Rice in Thailand: The Archaeobotanical Contribution Cristina

Rice in Thailand: The Archaeobotanical Contribution
Cristina Castillo
UCL Institute of Archaeology
[email protected]
This paper is about rice in Thailand. There are few archaeological projects
incorporating archaeobotanical sampling and even fewer published archaeobotanical
studies in Thailand. However, the available data shows that rice was the most ubiquitous
cereal in prehistory and particularly during the Metal/Iron Age. This could either signify
the importance of rice as a crop or signal a preservation bias, both topics are considered
in this paper. Furthermore, there are no genetic studies on prehistoric rice originating
form Thai excavations, due to the lack of directly sourced archaeobotanical rice from
well-dated excavations as well as the restrictive high costs involved. But several samples
form well-dated excavations have been sent for analysis which may shed light on the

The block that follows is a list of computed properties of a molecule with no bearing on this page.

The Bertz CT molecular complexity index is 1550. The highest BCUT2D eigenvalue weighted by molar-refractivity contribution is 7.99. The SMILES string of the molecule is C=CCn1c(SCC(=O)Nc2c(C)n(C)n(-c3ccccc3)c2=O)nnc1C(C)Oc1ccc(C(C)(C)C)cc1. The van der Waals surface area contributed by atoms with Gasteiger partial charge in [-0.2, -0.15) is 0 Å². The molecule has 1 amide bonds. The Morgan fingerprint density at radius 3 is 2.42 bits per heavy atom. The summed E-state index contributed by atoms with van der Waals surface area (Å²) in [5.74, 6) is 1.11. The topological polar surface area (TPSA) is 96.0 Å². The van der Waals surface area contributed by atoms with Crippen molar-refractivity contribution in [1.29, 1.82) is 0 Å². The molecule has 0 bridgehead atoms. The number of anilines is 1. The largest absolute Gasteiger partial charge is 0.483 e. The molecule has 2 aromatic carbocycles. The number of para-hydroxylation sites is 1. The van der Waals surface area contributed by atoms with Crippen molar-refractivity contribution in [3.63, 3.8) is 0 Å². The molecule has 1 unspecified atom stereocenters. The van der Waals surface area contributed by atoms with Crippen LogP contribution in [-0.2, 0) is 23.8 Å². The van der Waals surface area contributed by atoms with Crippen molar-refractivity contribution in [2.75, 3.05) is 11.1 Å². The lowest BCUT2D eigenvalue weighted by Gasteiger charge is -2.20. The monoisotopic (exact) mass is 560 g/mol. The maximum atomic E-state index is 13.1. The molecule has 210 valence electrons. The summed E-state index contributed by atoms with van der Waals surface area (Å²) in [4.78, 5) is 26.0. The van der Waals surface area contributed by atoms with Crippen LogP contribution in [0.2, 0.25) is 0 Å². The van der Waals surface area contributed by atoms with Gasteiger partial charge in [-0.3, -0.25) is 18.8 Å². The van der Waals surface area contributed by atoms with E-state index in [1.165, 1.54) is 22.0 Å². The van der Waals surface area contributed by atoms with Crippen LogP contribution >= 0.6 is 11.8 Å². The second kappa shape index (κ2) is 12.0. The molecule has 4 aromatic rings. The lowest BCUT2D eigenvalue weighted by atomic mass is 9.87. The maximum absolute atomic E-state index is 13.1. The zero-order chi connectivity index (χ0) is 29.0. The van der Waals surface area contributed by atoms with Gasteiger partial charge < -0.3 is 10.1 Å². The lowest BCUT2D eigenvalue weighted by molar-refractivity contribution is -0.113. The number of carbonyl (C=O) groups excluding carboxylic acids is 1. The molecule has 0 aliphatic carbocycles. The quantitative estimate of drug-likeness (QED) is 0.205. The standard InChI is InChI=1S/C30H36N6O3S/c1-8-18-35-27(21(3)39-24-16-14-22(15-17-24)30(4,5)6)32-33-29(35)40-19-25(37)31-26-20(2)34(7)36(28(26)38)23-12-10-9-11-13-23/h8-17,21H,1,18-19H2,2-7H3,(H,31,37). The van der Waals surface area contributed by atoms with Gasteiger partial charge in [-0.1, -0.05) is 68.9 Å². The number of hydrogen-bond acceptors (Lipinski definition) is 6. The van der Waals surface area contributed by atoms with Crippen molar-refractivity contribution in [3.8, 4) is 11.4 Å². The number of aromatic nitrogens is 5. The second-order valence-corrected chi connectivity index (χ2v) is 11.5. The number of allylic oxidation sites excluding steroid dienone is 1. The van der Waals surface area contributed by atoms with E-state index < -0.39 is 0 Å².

indica-japonica debate.
My doctoral research focuses on the early urban site Khao Sam Kaeo located in
Peninsular Thailand, dating to ca. 400-200 BCE. This site is unique in its strategic
location between the Indian Ocean and the South China Sea providing evidence of
Indian, Han Chinese and locally produced cultural material. Furthermore, it is
hypothesized that the site was an etrepot where different communities settled either
temporarily or permanently. The archaeobotanical assemblage attests to the South Asian
and to East Asian influence: the Indian origin domesticates Vigna radiata and
Macrotyloma uniflorum and the Northern Chinese cereal Setaria italica respectively. But
the site has also yielded the greatest amount of rice form Thai archaeology and provides
information on the domestication of rice and the cultivation practices during this Late
Prehistoric period.